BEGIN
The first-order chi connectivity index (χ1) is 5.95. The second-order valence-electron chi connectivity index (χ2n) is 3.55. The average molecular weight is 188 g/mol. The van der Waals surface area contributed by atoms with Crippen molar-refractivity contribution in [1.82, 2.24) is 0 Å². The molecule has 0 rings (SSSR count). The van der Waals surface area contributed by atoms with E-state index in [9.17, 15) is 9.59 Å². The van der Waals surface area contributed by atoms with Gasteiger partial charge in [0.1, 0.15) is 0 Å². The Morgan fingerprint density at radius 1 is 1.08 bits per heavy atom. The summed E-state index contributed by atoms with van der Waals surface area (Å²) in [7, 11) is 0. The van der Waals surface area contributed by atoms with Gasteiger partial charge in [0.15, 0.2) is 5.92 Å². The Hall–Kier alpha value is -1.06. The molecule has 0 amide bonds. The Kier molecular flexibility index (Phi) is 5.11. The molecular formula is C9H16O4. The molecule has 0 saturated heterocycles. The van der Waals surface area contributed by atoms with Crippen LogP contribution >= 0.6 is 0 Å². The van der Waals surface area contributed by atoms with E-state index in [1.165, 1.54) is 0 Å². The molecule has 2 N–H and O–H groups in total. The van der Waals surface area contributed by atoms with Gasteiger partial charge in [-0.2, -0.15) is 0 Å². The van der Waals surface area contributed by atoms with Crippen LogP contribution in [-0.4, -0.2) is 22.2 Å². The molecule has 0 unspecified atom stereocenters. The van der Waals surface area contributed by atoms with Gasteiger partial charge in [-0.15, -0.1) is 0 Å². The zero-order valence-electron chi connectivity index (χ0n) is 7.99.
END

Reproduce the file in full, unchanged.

The first-order chi connectivity index (χ1) is 5.95. The second-order valence-electron chi connectivity index (χ2n) is 3.55. The average molecular weight is 188 g/mol. The van der Waals surface area contributed by atoms with Crippen molar-refractivity contribution in [1.82, 2.24) is 0 Å². The molecule has 0 rings (SSSR count). The van der Waals surface area contributed by atoms with E-state index in [9.17, 15) is 9.59 Å². The van der Waals surface area contributed by atoms with Gasteiger partial charge in [0.1, 0.15) is 0 Å². The Morgan fingerprint density at radius 1 is 1.08 bits per heavy atom. The summed E-state index contributed by atoms with van der Waals surface area (Å²) in [7, 11) is 0. The van der Waals surface area contributed by atoms with Gasteiger partial charge in [0.15, 0.2) is 5.92 Å². The Hall–Kier alpha value is -1.06. The molecule has 0 amide bonds. The Kier molecular flexibility index (Phi) is 5.11. The molecular formula is C9H16O4. The molecule has 0 saturated heterocycles. The van der Waals surface area contributed by atoms with Crippen LogP contribution >= 0.6 is 0 Å². The van der Waals surface area contributed by atoms with E-state index in [1.165, 1.54) is 0 Å². The molecule has 2 N–H and O–H groups in total. The van der Waals surface area contributed by atoms with Gasteiger partial charge in [-0.2, -0.15) is 0 Å². The van der Waals surface area contributed by atoms with Crippen LogP contribution in [-0.4, -0.2) is 22.2 Å². The molecule has 0 unspecified atom stereocenters. The van der Waals surface area contributed by atoms with Gasteiger partial charge in [-0.15, -0.1) is 0 Å². The zero-order valence-electron chi connectivity index (χ0n) is 7.99.